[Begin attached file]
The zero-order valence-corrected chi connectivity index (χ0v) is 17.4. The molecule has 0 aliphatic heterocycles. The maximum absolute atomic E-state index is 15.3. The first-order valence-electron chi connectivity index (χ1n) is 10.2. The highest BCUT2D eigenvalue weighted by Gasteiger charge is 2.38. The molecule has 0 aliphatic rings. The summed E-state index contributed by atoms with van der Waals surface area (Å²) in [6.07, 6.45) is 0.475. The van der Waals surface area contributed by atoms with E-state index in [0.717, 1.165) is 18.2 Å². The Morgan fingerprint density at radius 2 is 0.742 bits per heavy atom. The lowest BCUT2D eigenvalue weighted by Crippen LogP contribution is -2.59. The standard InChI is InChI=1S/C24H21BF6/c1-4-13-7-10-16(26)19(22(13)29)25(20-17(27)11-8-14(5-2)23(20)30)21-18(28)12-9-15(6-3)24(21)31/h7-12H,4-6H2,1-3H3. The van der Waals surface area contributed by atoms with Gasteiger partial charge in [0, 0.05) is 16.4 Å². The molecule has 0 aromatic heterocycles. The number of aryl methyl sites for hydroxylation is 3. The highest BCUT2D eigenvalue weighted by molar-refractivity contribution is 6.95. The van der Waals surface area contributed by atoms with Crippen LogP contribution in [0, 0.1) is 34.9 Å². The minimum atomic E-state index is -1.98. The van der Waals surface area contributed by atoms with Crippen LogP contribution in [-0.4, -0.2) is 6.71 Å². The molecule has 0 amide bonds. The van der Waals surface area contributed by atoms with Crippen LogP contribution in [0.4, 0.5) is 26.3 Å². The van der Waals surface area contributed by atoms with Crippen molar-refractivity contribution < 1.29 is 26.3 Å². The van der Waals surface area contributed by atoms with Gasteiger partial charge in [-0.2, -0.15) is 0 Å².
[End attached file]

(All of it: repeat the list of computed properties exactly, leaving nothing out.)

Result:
The zero-order valence-corrected chi connectivity index (χ0v) is 17.4. The molecule has 0 aliphatic heterocycles. The maximum absolute atomic E-state index is 15.3. The first-order valence-electron chi connectivity index (χ1n) is 10.2. The highest BCUT2D eigenvalue weighted by Gasteiger charge is 2.38. The molecule has 0 aliphatic rings. The summed E-state index contributed by atoms with van der Waals surface area (Å²) in [6.07, 6.45) is 0.475. The van der Waals surface area contributed by atoms with E-state index in [0.717, 1.165) is 18.2 Å². The Morgan fingerprint density at radius 2 is 0.742 bits per heavy atom. The lowest BCUT2D eigenvalue weighted by Crippen LogP contribution is -2.59. The standard InChI is InChI=1S/C24H21BF6/c1-4-13-7-10-16(26)19(22(13)29)25(20-17(27)11-8-14(5-2)23(20)30)21-18(28)12-9-15(6-3)24(21)31/h7-12H,4-6H2,1-3H3. The van der Waals surface area contributed by atoms with Gasteiger partial charge in [0, 0.05) is 16.4 Å². The molecule has 0 aromatic heterocycles. The number of aryl methyl sites for hydroxylation is 3. The highest BCUT2D eigenvalue weighted by molar-refractivity contribution is 6.95. The van der Waals surface area contributed by atoms with Crippen LogP contribution in [0, 0.1) is 34.9 Å². The minimum atomic E-state index is -1.98. The van der Waals surface area contributed by atoms with Crippen LogP contribution in [-0.4, -0.2) is 6.71 Å². The molecule has 0 amide bonds. The van der Waals surface area contributed by atoms with Crippen LogP contribution in [0.4, 0.5) is 26.3 Å². The van der Waals surface area contributed by atoms with Crippen molar-refractivity contribution < 1.29 is 26.3 Å². The van der Waals surface area contributed by atoms with Gasteiger partial charge in [-0.2, -0.15) is 0 Å².